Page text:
Professors, students respond to tenure issue

by Beacon Staff • April 15, 2009

Professors Roger House and Pierre Desir, in addition to a wide majority of students polled and interviewed this week, have questioned the administration's decision to deny tenure to both professors last year.

According to an online iBeacon/i poll, 76 percent of students who voted believe both men should be granted tenure, while 24 percent believe the administration made the right decision in rejecting them. Many students interviewed decried the actions of the administration.

"I think showing the history of the tenure process, starting with Mike Brown in the '70s, it's hard to believe that there isn't some racism or ageism in the decision-making process. If the professors who are affected wanted students to, it would be effective to write letters to the editor, write e-mails to Jackie Liebergott," said junior communication studies major Genevieve Gearity. "Lots of professors who are up for tenure have had influences on students. It's our turn to help them out."

House and Desir, two black professors who both filed official complaints with the Massachusetts Commission Against Discrimination alleging the college denied their applications due to their race, have also spoken up, with a letter, appearing on page four of this week's issue, in response to the one from President Jacqueline Liebergott printed in last week's iBeacon/i.

In the letter, the two said they felt the rules for tenure were changed for them because of their race.

"President Liebergott would have readers believe that the administration was standing up for academic standards when it denied our tenure applications," they wrote. "The reality, however, is that no one is asking the Administration to sacrifice academic standards for the sake of diversity. Our complaint is that the Administration engaged in a tenure process that established different standards for different faculty members. Our concern is that race was a factor in the way the Administration handled the tenure cases."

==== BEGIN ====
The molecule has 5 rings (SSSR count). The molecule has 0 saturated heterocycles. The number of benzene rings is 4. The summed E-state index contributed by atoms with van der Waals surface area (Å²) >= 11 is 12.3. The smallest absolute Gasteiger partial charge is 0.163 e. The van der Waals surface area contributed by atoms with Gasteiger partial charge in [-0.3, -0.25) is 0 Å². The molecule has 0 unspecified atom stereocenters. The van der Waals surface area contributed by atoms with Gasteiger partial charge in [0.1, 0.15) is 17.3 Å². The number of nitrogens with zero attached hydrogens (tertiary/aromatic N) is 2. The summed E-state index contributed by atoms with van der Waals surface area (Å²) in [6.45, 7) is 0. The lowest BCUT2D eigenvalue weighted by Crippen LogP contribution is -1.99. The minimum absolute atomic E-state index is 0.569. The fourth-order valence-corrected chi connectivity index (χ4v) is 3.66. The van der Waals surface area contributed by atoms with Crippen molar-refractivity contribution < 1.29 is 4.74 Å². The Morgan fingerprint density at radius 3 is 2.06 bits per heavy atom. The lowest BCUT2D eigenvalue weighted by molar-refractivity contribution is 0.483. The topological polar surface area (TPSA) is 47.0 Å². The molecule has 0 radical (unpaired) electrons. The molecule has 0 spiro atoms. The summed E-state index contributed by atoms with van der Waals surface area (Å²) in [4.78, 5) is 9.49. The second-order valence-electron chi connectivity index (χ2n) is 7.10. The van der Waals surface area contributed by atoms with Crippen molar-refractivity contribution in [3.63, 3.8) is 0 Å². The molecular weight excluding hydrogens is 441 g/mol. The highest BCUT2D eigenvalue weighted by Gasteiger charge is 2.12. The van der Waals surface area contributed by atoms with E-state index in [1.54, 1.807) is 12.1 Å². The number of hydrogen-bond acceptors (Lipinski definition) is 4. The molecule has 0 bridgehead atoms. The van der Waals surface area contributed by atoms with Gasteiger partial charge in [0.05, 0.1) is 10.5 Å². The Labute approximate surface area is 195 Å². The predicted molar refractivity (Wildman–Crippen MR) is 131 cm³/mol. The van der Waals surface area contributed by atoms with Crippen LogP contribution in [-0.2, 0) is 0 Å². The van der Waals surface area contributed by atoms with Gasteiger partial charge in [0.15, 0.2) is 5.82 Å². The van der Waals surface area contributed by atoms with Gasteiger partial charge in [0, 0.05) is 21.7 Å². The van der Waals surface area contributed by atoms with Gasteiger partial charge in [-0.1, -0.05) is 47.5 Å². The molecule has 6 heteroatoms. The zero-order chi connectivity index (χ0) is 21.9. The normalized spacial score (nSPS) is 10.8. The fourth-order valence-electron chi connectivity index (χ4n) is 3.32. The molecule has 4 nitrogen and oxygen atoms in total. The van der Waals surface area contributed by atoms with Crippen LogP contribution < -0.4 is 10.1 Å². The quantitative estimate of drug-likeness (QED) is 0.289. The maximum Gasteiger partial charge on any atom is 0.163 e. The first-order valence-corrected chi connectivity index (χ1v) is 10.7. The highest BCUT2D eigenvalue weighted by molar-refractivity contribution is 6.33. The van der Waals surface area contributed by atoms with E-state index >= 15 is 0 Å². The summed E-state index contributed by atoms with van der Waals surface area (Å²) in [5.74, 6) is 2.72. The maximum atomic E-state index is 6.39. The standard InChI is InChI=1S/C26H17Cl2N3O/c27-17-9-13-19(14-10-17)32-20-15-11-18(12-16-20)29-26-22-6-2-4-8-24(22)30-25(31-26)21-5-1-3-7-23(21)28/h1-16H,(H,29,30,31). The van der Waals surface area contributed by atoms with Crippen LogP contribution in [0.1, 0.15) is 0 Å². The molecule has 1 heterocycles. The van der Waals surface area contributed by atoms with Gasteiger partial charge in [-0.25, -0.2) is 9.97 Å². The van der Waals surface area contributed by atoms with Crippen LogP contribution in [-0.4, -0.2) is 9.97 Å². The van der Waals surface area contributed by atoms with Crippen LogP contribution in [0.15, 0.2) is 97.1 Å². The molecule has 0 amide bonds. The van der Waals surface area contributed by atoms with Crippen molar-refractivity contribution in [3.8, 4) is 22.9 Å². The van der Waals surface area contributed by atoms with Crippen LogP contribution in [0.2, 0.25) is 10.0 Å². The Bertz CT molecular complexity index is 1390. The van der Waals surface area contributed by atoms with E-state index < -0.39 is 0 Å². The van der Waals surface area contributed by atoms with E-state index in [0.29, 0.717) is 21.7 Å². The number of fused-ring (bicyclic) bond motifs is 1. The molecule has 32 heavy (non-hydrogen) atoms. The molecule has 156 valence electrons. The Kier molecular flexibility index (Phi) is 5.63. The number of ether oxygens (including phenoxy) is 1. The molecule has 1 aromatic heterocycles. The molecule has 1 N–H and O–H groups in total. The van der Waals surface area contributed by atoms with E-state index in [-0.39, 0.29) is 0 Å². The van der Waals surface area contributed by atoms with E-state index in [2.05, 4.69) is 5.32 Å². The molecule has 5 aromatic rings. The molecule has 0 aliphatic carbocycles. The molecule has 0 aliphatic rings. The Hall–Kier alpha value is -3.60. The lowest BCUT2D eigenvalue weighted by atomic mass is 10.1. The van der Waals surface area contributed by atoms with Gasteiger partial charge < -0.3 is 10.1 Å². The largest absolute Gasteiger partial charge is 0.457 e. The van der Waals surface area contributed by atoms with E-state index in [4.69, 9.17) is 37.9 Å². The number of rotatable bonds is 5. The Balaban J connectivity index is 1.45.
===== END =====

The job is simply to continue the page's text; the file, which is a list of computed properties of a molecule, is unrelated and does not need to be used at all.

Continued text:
In the letter Liebergott wrote as an answer to a iBeacon/i reporter's question, the president defended the college's original decision.

When asked their positions on the matter, neither representatives from student organizations EBONI or Speak Up had comment; they said they did not know enough about the issue.

Student Government Association President Scott Fisher said Liebergott will be speaking to the joint session sometime before the end of the semester to discuss how the tenure process works. The issue is important and should be addressed, he said, and SGA will wait until after Liebergott's appearance to make a statement.

"In their hiring, as in all hiring of tenure track faculty, we make it very clear that no one will be awarded tenure, without having met some very specific criteria," Liebergott wrote. "It would not be fair or legal to change tenure criteria only for some minority faculty. And even if we could, it would immediately diminish the status of all minority faculty, even if they were the most competent academics in the College."

In an e-mail message, Liebergott stood by her statement and disagreed with House's and Desir's response. Liebergott said she would not comment further until the issue is resolved by MCAD.

"The two candidates were evaluated individually solely on the basis of their records in teaching, research and service," she wrote. "They were not held to standards that were either higher or lower than those used for any other candidates."

Freshman Suzy Lambert questioned the college's ratio of race and tenure.

"We don't have that many African-American professors. How many white professors do we have versus the amount of white professors with tenure?" the writing for film and television major said. "Students should be presented with facts. But I have Dr. House and he's great, I love him."

Senior Andrew deLisle said he wasn't convinced of outright racism, but was still alarmed by the administration's decision.

"I don't know about the racism aspects of it, and I don't believe it can be institutional racism. It's not the one group of white people in the room keeping the black man down," the film major said. "But I saw two of Pierre Desir's films the other day, and I can't believe that man makes those movies and isn't getting tenure."